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  • Testamentary capacity is a legal question not a medical issue.
  • Evidence to prove or disprove testamentary capacity needs to address the elements from the rule in Banks v Goodfellow.
  • The evidence needs to focus on the time at which the testator gave instructions for the preparation of the will and its execution.

Estate litigation in NSW has grown markedly since the turn of the century. Statistics published by the Supreme Court of NSW (as at 26 June 2019) show that since 2015 more than 1,000 cases in probate and family provision have been commenced each year in the Supreme Court alone. A consequence of that volume of litigation is that practitioners who may not have undertaken much, if any, of this work in the past are now being required to run or defend these cases. The purpose of this article is to provide some practical assistance for practitioners dealing with an issue that commonly arises in estate litigation – testamentary capacity.

In order to make a valid a will, a testator must comply with certain formal requirements and have the requisite mental capacity. Testamentary capacity is therefore an issue of importance to any person seeking to propound a will and, potentially, to any person seeking to contest the validity of the will.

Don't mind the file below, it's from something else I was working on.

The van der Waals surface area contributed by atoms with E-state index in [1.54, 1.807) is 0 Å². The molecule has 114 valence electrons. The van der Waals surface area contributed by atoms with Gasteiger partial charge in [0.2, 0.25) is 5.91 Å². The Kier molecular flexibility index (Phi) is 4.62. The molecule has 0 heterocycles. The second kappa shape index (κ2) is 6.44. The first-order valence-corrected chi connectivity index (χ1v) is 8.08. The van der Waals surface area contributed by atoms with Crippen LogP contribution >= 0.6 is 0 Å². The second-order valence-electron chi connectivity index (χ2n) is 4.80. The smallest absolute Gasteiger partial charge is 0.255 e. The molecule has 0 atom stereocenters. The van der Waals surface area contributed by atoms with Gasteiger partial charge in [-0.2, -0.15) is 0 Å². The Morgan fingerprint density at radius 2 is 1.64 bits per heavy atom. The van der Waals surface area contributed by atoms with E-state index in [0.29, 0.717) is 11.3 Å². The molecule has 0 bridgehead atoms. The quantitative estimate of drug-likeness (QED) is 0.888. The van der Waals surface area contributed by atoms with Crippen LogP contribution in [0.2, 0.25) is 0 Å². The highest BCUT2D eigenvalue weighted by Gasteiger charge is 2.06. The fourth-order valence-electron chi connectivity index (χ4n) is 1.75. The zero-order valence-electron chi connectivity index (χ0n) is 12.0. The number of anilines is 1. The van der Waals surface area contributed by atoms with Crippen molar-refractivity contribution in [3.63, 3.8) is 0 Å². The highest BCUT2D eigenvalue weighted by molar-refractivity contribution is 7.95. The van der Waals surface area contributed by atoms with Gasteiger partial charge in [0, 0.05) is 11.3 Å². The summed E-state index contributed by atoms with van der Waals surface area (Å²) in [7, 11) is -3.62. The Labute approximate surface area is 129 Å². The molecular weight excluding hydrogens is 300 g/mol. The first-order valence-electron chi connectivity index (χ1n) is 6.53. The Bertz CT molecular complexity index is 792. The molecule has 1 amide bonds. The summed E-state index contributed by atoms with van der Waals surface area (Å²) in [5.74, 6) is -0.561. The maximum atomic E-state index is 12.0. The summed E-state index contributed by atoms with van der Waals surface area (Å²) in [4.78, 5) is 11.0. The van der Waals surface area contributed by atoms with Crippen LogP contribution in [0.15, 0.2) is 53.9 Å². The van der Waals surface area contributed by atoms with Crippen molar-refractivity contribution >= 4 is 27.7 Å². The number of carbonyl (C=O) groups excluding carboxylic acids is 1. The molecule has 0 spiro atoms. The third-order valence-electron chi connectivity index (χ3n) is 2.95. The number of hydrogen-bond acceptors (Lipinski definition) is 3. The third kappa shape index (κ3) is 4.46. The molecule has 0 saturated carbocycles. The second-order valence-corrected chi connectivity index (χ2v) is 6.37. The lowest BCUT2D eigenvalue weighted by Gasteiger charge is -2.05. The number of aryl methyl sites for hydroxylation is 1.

The test for testamentary capacity

The test for testamentary capacity, known as the rule in Banks v Goodfellow (1870) LR 5 QB 549, was expressed in contemporary language by Basten JA in Carr v Homersham (2018) 97 NSWLR 328 (at [5]-[6]) as containing three affirmative elements and one negative element. The affirmative elements are that the testator must:

(a)  have the capacity to understand the nature of the act of making a will and its effects;

(b) understand the extent of the property the subject of the will; and

(c)  have the capacity to comprehend the moral claims of potential beneficiaries.

The negative element is that the testator must not be suffering from a condition that interferes with his or her normal decision-making concerning the testamentary dispositions.

It is important to remember that the rule in Banks v Goodfellow should not be read and treated as though it were a legislative enactment (Mikhail v Hana [2019] NSWCA 97 at [165]).

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